Yudala! Making Sense With Leo Stan Ekeh’s New Big Deal


The seasons pass but Leo Stan Ekeh, the chairman of Zinox Group and Yudala, remains grand, like the nurturant guardian whose tenderness and warmth blesses the land. In 60 years, Leo has blossomed into a man of affluence and integrity. The story of his exquisite manhood resonates with a pleasant peal.

To his staff members, family, friends, beneficiaries and other loved ones, his smiles have been their anchor, his shoulders their rampart of comfort. However, the shrewd entrepreneur and Chairman of Zinox Technologies boasts of a series of remarkable firsts to his name. He stands out as one of the few daring businessmen that pioneered desktop publishing and computer graphics in Nigeria. He is credited for computerising about 95 per cent of the print media, publishing houses and advertising agencies in the country.

Unbeknownst to a lot of people, Leo owns the much-talked about Yudala. Exactly, a year ago, the premium online shopping store, Yudala, stormed Nigeria and became a big hit, beating other existing online stores with its aggressive campaign, celebrity endorsement and impeccable delivery services. It became the first company to combine an e-commerce platform with offline retail stores located nationwide, after its launch last year July attracting millions of customers from inception. With its massive media buzz, it instantly took over the social media but the buzz is however backed up with prompt service delivery. The company, run by Nnamdi Stan-Ekeh, Leo’s first son who is the Vice President of Yudala Online, is an Economics graduate from the University of Lancaster.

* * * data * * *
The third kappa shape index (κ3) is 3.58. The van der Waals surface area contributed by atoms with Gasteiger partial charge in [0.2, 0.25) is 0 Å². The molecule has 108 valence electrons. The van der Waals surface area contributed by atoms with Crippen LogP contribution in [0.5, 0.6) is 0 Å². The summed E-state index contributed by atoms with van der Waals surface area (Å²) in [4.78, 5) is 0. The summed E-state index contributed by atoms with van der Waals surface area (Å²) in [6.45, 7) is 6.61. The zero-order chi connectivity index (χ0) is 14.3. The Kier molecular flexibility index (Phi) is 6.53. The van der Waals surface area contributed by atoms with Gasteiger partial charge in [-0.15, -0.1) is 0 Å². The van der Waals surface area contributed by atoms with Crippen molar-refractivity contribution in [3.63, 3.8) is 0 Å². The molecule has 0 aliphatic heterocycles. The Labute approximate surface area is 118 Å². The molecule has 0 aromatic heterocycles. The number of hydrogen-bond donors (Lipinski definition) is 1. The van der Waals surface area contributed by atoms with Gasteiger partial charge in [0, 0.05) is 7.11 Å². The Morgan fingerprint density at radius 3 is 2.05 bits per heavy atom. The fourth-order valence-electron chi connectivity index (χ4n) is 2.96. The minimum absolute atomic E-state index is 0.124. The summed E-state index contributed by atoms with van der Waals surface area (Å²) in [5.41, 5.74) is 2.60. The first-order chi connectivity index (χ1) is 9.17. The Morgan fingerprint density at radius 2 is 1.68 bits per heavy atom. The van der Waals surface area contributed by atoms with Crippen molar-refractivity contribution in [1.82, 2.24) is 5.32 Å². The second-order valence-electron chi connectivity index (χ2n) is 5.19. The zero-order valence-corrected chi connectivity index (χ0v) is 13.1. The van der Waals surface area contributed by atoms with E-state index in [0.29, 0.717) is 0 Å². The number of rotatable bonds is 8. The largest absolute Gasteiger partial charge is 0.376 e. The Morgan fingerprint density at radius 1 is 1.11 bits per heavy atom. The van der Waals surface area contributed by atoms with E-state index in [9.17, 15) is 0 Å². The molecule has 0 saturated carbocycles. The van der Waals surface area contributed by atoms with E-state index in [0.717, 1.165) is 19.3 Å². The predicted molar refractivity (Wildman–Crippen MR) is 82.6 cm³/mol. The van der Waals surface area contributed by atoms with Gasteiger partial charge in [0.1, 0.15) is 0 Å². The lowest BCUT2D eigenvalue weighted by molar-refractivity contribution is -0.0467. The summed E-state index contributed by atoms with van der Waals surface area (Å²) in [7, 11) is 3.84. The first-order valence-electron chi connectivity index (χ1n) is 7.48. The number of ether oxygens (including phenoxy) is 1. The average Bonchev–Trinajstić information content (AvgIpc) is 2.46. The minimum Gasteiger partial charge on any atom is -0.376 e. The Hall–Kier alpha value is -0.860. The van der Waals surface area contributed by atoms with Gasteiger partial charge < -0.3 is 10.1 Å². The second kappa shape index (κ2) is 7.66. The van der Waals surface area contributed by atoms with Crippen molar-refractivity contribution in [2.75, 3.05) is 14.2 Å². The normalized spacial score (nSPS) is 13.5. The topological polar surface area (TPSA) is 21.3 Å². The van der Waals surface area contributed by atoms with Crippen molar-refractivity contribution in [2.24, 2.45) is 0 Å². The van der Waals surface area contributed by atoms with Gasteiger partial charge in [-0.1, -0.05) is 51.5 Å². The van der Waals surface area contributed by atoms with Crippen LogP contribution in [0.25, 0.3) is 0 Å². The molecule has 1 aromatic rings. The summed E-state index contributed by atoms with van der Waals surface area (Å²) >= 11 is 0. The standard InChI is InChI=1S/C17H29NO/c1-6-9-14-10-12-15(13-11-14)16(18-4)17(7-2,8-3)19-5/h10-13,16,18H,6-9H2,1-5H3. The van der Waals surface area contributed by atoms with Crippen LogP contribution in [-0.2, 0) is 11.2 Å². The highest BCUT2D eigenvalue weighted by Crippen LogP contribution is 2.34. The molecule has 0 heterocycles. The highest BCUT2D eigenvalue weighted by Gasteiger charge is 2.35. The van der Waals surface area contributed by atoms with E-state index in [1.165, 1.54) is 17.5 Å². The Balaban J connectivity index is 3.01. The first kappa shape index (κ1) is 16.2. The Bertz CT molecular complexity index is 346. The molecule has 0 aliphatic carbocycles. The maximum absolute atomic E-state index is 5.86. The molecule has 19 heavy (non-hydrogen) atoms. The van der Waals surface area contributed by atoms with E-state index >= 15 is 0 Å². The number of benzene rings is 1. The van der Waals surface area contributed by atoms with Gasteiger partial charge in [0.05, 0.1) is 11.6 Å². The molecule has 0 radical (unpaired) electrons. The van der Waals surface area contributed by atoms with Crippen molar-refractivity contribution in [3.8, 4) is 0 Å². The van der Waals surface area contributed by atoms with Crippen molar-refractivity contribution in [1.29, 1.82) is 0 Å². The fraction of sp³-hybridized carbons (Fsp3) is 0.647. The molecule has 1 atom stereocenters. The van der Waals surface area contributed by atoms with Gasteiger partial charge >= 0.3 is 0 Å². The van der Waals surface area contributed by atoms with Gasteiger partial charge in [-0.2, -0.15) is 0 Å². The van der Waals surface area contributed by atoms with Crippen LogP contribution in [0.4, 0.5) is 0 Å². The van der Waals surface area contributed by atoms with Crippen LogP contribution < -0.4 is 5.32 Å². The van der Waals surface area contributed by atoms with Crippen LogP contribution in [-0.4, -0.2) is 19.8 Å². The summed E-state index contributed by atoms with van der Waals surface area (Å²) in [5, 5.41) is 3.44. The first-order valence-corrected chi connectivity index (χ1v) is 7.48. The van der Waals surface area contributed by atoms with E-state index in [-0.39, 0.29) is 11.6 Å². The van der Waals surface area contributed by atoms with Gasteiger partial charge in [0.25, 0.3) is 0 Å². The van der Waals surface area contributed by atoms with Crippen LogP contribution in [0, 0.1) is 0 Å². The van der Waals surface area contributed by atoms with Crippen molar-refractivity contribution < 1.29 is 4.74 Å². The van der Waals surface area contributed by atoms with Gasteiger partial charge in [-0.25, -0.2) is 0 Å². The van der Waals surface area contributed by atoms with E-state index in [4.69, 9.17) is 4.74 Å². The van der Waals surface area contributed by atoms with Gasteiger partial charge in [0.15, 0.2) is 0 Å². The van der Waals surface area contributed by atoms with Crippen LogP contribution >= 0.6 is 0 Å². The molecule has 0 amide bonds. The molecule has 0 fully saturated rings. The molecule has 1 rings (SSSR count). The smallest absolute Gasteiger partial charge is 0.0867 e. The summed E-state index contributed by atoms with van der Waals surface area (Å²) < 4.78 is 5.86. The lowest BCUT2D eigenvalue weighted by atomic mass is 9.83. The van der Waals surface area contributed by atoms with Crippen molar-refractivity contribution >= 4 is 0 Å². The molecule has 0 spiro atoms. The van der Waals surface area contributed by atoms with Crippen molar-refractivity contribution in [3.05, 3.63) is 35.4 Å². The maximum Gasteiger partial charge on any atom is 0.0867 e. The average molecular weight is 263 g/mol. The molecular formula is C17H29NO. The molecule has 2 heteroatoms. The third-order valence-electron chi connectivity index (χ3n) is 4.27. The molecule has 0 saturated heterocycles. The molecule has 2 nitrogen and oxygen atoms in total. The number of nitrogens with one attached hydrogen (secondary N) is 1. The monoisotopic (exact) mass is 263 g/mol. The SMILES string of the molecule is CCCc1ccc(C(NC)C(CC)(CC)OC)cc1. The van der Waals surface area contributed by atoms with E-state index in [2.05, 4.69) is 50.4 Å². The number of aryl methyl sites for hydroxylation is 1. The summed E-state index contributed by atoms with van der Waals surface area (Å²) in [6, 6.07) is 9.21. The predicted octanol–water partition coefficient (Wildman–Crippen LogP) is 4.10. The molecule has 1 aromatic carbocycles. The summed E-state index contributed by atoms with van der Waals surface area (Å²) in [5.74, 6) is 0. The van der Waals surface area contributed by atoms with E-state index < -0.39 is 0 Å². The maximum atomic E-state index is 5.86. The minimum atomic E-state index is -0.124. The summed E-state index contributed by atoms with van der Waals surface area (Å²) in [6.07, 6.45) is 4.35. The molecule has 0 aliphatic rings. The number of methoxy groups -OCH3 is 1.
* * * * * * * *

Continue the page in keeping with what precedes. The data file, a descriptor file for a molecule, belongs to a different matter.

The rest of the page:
As the tired sun melts into an endless horizon and azure skies are shrouded in dusk, the passage of childhood and transition into youth opened fresh vistas in the life of Ayo Otedola. If only youth were enough to bring the relief of peace, success and acclaim, Ayo would sleep easy. But he couldn’t. Unlike the proverbial lazy bones who lived to see the sun rise before his eyes were closed while the dawn chorus becomes his lullaby, he worked through dusk and dawn to actualise his heartfelt dreams of grandeur. Curiously, however, very few people know Ayo, the elder brother of Forbes-certified billionaire, Femi Otedola, the chairman of Forte Oil. This is because he keeps decent miles away from the spotlight, like a moth fleeing the flames of a wildfire.

Ayo, like the proverbial moth probably fears being burned or corrupted by the spotlight thus his studious reticence and avoidance of the cameras. Fame is dispensable in the life of Ayo Otedola. That is why he keeps his family and business very private. However, Ayo, a jolly good guy, who has one of the largest farms in Africa, is unable to escape the focus of Highlife as he adds another year to his illustrious spell on mother earth. Last Tuesday, June 28 to be precise, he celebrated his birthday in the company of his closest friends and relatives in a posh restaurant in London. Ayo is a happily married man, father and grandpa. He looks so much like his billionaire sibling and Forte Oil boss, Femi. They share a very close bond and their children are always together.